After viewing Glass, there will be a great debate: Should M. Night Shyamalan stop writing scripts for his films? Should he refrain from directing them? Or maybe both! 

Remember The Sixth Sense? Slow, odd movie with a very shocking ending? Shyamalan has gone back to that drawing board and sketched in a hybrid movie that pulls together plotlines from two of his previous films. Unbreakable from the year 2000: David Dunn (Bruce Willis), a security guard, is involved in a catastrophic train accident that kills all onboard, except him. A stranger, Elijah Prince (Samuel L. Jackson), aka Mr. Glass, swears the event was Dunn’s destiny. Split in 2016: Kevin Wendell Crumb (James McAvoy), an evil man with super strength and 23 personalities, kidnaps three girls. The most venomous of his inner demons, The Beast, is vile beyond redemption. 

Fast forward to 2019, Philadelphia, PA., Dunn is a street vigilante with inordinate power and becomes clairvoyant when he brushes up against people. He wears a hooded raincoat to hide his identity as he stalks and annihilates criminals who prey on innocent victims. Cops hunt him. His son Joseph (Spencer Treat Clark) supports his efforts.  

Prince, a supervillain mastermind with a genetic disorder that leaves his bones so brittle they break like potato chips, is a patient/captive at the Raven Hill Memorial Psychiatric Research Hospital. Crumb? Well he has kidnapped four high school cheerleaders and is toying with them as he summons up the devil inside for a massive slaughter. After some fights, brawls and power struggles, all three wind up at Raven Hill, under the supervision of Dr. Ellie Staple (Sarah Paulson), a psychiatrist who specializes in delusional behavior particularly with people who believe they have superpowers.  

Bruce Willis as David Dunn/The Overseer in “Glass,” written and directed by M. Night Shyamalan. (Photo Courtesy Universal Pictures)

Shyamalan combines the two previous storylines but never ups the ante. The theme in this new venture explores people who have extraordinary abilities and use them for good or evil, a subject that is only mildly intriguing. Instead of making this premise a source of inspiration, his very clunky, heavy-handed script belabors the point. At some juncture, audiences won’t welcome that silly unfulfilling thought pattern. Dunn says: “You can’t explain everything away.”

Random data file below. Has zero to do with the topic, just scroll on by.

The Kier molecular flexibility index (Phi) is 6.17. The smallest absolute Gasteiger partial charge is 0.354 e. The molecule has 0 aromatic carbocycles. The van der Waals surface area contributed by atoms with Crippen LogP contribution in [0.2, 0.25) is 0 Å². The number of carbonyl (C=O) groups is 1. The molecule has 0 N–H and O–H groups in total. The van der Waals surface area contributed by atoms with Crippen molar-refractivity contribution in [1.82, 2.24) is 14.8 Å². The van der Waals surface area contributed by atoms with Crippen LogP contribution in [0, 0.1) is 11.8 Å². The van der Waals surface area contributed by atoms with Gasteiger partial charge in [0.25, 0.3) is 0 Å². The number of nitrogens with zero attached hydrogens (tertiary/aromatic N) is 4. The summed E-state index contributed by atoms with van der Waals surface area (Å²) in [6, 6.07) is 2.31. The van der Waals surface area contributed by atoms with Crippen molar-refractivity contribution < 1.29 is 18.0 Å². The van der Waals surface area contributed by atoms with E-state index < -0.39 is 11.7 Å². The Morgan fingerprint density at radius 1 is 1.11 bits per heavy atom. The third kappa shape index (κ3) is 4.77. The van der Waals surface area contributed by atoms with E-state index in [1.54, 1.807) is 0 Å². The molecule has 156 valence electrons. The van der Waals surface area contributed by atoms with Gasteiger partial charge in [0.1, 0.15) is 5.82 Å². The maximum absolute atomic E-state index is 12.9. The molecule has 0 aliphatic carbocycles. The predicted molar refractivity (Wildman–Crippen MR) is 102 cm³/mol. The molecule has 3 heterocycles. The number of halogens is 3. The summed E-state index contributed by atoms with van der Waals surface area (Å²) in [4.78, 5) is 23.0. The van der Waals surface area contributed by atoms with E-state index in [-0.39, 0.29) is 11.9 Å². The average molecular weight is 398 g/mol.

Then there’s the very illogical plot pieces and improbable events that lead to a surprising but limp conclusion. It’s dumb for Dr. Staple to put the three very combustible oddballs in the same facility. Dumber still to allow her staff easy access to their highly secured cells/rooms. Employees hand-deliver meals to the devious patients, fraternize and make small talk. They don’t sense impending danger. Also, if the three volatile men are in a true high-security facility, escaping would not be a cakewalk and pushing a panic alarm button would be the first line of defense, not the last one.  

Samuel L. Jackson as Elijah Price/Mr. Glass and James McAvoy (background, in yellow) as Kevin Wendell Crumb/The Horde in “Glass,” written and directed by M. Night Shyamalan. (Photo Courtesy Universal Pictures)

The overwritten script plods along at a snail’s pace. The first one hour and fifteen minutes are tedious enough to cause a group eye roll. Sloppy indecisive editing (Luke Ciarrocchi and Blu Murray) stymies any rhythm. Shyamalan’s spotty unimaginative direction and Mike Gioulakis’ dull cinematography make fight scenes a snore. None of the action is filmed from an interesting angle and the camera’s placement is often quite awkward. Scenes build to a finale where the audience expects a cataclysmic, visually arresting orgy of a battle. But there is none. Compare the style, direction, cinematography and special effects of The Avengers series, Wonder WomanThe Dark KnightDeadpool and Black Panther to that in Glass, and the latter’s execution looks even more pitiful.  

(from left) Samuel L. Jackson as Elijah Price/Mr. Glass and James McAvoy as Kevin Wendell Crumb/The Horde in “Glass,” written and directed by M. Night Shyamalan. (Photo Courtesy Universal Pictures)

The three freaks are not all that engaging. Dunn is on the side of good, but with that constant scowl on Bruce Willis’ face, he is a buzzkill. Samuel L. Jackson acts like Samuel L. Jackson: He’s never met a piece of scenery he couldn’t chew up. The most curious performance is that of James McAvoy as the bizarre dude with freaky personalities. McAvoy shifts through them as smoothly as a Porsche gearbox going from park to neutral to drive, to turbo. Each character is distinct: the child, the woman, the hipster and the demon god from hell. McAvoy tries hard, but the direction doesn’t compliment his performance and his scenes drag on too long.  

Paulson walks around comatose and is asked to say dumb things and disregard the way a real shrink would deal with patients. Even though what she is doing is a complete ruse, her Dr. Staples doesn’t act accordingly. Anya Taylor-Joy as a former Crumb victim and Charlayne Woodard as Price’s mom fill out the supporting cast without much conviction. 

Two hours and nine minutes roll by, and the film is about as frustrating as standing in a TSA line at the airport. Fault the strained writing. Blame the lifeless direction. Question the injudicious editing. Abhor the clumsy cinematography. Condemn that lack of “wow” power special effects and dazzling action scenes.  

Glass might cause a stir at Comic-Con. Other audiences will likely scratch their heads in unison and hope they don’t get trampled as viewers stampede towards the exits. 

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